Everything has it natural rhythms, including human dialogue. When you negotiate, do you consider how the timing of your offers influences the negotiation? In order to position your offers to have the greatest probability of being accepted, they should be presented in the right timeframe within the negotiation. Before plunging in, step back and determine what steps are required when, at this time...
1. The other negotiator is in a conciliatory mode.
2. The negotiation is in a "fun" mode (a mode where the person across from you is not stressed, due to strain occurring in the negotiation, or outside issues.)
3. You exchange a chit perceived by the other negotiator as being cashed in when he is susceptible to redeeming that chit.
4. Trust has been established in the negotiation. This is that sweet time when mutual security is felt by both negotiators, and the offer is perceived to be in the best interest of everyone involved in the negotiation.
5. The other negotiator feels he’s received the better part of the negotiation and would like to make the negotiation more equitable.
6. There’s bewilderment being expressed or conveyed by the other negotiator. (This may appear to be in conflict with statement number 2, but, if the other negotiator is experiencing stress, because he’s hopelessly lost in the negotiation, your proposed solution to the impasse may reduce or eliminate that stress, thus placing the other negotiator in a more receptive mode to accept your offer).
7. You observe the body language of the other negotiator that indicates she’s in a receptive mode for the advancement of your offerings (leaning forward while smiling, a twist of the head coupled with an inquisitive look, can all indicate the mental state of mind of the other negotiator).
When negotiating, if you time the presentation of your offers appropriately, you’ll find negotiating to be easier and more enjoyable. If you reach an impasse during the negotiation, consider restoring, rebuilding, and reviving the negotiation by presenting your offers in a more appropriate timeframe. In so doing, you’ll enhance the negotiation process and have your efforts met with more favorable negotiation outcomes - and, with a little additional luck, everything will be right with the world.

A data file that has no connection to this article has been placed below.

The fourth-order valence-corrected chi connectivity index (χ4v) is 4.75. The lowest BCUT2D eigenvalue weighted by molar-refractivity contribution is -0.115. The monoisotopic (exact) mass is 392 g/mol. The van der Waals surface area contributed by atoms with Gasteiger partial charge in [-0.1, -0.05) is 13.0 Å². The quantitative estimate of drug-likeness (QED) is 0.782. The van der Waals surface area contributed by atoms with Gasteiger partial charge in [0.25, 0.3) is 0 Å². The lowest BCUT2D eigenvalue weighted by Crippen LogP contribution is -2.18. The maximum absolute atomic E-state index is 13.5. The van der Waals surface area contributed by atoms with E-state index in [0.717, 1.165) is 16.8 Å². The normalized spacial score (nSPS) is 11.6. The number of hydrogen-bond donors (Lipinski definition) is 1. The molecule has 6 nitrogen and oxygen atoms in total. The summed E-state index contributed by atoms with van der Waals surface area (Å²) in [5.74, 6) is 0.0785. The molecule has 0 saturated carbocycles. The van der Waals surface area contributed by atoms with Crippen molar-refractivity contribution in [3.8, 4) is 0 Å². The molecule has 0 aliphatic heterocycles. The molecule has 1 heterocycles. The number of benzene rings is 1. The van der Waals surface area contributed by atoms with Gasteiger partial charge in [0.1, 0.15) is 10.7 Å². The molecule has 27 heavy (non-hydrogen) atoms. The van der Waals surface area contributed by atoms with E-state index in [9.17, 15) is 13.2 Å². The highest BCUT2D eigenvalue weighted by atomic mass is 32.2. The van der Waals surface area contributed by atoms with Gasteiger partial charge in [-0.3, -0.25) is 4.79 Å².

Takeaway Tips: - People are defined by their memories. When negotiating, if you reach an impasse in the negotiation, another ploy may be to put the other negotiator into a more positive frame of mind, prior to presenting your offer. To do that, get him to talk and reminisce about more pleasant experiences.
- Be less discouraged and more determined when negotiating. Remember, negotiating is a game of give and take. If your offers are perceived as being beneficial to the other negotiator, they’ll be more readily accepted. Just remember, timing is everything in a negotiation.
- When an impasse is encountered in a negotiation, remember ‘no’ only means ‘no’ for the moment. Allow proper timing to enhance your negotiation opportunities. Biz4
Greg Williams is author of “How to Negotiate Your Way to Success,” and “Million Dollar Marketing Strategies for Small Business.” He has worked for the Bank of America as New Jersey representative for its oversight committee. He has also instructed at the New Jersey Economic Development Authority’s Entrepreneurial Training Institute. Governor Whitman appointed Williams to chair the New Jersey Development Authority, and Congress has awarded him Businessman of the Year. Currently, Williams, justifiably titled “The Master Negotiator,” inspires and instructs individual and corporate clients on how to position themselves better in personal dealings.